SpruceRoots Magazine - September/October 2000

 

THE PONTOONS

by Ian Lordon :: photo by Jacques Morin

All paths lead to the pontoons. Located at the centre of the Tlell watershed, the pontoons are a gathering place for an entire ecosystem. Elk, deer, songbirds, migratory birds, fish, bears, and most of all, water converge at the heart of one of Haida Gwaii's largest watersheds.

The pontoons are nine kilometres long, three wide, and cover an area of 18,000 hectares. The Leila, Survey, Three Mile, and Feather Creek sub-basins all empty into the vast bog where their waters meet and mingle before beginning the final journey down the lower Tlell River to the saltwater of Hecate Strait.

Water collecting at the upper reaches of the watershed after heavy rains won't reach the river's mouth until two days later, and it's the pontoons which cause the delay. The shallow, shifting, coiling channels, the slight ponds, the swamps, marshes, and soaked forest which characterize this unique ecological feature trap water like a sponge and release it slowly downstream. This tempers the flow on the lower Tlell, preventing the river bed from scouring, and the river's edge from flooding throughout the sodden winter months.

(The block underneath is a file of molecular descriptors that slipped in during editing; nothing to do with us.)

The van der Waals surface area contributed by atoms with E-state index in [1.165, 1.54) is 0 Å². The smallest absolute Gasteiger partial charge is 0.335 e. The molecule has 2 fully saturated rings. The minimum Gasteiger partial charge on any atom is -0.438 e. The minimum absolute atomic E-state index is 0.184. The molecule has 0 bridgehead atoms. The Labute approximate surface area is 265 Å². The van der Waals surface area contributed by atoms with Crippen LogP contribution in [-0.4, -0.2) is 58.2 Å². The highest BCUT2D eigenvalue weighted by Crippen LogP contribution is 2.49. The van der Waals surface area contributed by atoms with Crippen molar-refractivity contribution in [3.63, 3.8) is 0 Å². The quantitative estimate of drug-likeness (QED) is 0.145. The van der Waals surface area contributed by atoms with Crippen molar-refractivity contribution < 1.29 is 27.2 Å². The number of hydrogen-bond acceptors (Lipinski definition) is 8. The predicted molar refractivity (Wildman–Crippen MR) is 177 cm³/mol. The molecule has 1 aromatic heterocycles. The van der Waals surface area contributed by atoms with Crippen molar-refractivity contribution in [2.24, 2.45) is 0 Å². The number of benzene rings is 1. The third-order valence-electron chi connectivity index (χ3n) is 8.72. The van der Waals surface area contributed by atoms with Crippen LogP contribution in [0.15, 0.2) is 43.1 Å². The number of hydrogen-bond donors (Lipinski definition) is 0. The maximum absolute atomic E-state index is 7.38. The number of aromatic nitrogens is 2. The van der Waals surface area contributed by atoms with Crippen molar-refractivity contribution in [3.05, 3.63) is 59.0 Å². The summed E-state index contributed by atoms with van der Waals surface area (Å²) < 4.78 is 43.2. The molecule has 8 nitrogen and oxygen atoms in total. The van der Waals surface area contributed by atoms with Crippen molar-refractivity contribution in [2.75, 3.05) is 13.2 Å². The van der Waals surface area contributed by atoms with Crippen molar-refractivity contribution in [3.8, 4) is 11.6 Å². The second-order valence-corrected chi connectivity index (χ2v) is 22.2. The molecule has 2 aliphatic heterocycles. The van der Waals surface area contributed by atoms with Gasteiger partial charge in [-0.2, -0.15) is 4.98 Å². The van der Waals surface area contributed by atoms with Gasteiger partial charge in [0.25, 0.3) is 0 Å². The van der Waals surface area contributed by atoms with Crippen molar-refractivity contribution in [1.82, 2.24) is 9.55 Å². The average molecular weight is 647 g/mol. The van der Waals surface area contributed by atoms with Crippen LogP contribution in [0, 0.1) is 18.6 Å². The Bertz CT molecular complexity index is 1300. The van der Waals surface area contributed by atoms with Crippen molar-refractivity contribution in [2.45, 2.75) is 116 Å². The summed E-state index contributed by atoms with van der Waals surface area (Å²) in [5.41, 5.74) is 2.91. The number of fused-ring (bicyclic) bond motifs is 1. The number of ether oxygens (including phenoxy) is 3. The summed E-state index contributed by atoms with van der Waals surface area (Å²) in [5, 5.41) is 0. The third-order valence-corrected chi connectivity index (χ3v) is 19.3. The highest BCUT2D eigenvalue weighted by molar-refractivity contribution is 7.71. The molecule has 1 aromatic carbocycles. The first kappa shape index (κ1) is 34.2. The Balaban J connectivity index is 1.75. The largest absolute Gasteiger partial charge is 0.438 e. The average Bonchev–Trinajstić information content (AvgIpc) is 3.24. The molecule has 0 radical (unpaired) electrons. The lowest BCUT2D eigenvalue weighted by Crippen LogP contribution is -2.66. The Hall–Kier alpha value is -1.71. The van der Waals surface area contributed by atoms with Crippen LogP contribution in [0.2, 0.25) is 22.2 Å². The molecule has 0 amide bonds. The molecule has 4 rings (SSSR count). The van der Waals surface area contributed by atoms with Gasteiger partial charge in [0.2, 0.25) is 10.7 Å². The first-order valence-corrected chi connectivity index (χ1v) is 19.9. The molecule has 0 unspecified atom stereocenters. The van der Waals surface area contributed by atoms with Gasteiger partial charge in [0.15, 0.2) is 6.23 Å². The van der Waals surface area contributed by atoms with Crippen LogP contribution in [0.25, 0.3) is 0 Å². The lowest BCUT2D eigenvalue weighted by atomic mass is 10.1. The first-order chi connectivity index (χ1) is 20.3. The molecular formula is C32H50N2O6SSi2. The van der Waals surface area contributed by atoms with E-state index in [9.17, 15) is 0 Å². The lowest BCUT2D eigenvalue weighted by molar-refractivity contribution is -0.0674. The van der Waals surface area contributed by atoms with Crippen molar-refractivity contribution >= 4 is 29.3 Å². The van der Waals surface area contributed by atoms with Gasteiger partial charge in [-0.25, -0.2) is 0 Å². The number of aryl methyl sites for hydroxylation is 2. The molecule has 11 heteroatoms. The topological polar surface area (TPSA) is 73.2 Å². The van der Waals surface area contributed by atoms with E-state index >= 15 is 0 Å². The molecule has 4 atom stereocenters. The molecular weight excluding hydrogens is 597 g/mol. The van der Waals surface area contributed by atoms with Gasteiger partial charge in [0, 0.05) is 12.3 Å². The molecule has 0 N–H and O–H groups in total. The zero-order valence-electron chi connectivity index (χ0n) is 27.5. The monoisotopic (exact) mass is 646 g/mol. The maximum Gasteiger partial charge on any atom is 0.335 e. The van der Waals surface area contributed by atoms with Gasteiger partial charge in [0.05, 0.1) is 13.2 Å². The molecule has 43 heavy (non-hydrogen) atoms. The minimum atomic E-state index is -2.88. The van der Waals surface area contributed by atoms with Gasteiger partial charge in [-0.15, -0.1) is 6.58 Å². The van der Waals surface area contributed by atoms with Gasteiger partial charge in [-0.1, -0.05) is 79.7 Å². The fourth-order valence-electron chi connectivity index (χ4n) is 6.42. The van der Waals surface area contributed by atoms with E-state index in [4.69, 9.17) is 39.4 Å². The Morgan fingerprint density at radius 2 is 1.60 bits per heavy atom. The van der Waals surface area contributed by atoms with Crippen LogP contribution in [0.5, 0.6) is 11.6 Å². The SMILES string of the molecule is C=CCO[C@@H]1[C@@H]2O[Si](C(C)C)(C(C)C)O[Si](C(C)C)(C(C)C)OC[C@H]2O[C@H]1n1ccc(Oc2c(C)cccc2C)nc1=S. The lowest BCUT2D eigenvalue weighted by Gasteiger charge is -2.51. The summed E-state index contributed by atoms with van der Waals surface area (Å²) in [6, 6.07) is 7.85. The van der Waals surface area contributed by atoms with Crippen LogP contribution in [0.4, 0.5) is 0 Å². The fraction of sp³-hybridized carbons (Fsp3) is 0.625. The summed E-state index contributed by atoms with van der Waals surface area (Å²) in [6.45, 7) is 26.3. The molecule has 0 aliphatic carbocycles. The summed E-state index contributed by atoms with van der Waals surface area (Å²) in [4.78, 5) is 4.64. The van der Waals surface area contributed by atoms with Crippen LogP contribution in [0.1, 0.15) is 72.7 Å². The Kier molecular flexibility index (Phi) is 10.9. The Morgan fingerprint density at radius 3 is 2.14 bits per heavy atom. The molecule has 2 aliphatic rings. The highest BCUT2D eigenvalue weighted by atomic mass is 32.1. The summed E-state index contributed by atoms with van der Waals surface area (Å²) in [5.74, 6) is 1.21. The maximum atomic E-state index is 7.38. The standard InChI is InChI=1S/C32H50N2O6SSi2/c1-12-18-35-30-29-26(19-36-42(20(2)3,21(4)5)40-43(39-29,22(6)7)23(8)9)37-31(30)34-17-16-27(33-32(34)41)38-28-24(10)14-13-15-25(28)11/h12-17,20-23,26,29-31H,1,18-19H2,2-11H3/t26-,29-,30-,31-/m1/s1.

At times the grassy surface of the pontoons can be entirely submerged, creating a huge, shallow lake broken by small islands of higher ground. During unusually arid periods, the finer rivulets woven in the peat are reduced to a mere trickle or a muddy bed, and the roots of the few trees scattered across the plain get a rare respite from the soaking ground which stunts their growth.

The pontoons are an extraordinary hallmark in an endangered watershed. Most of the 313 square kilometres claimed by the Tlell watershed have been spared from development, but not from fire. More than a century ago, flames swept through the area reducing over two thirds of the watershed to ashes. Small islands of old growth and charred stumps lingering in the returning forest are the only visible reminders of the blaze.

Large portions of the remaining old growth in the upper reaches near Survey and Three Mile creeks were logged recently, and plans are on the drawing table for the rest of the watershed.

SpruceRoots Magazine - September/October 2000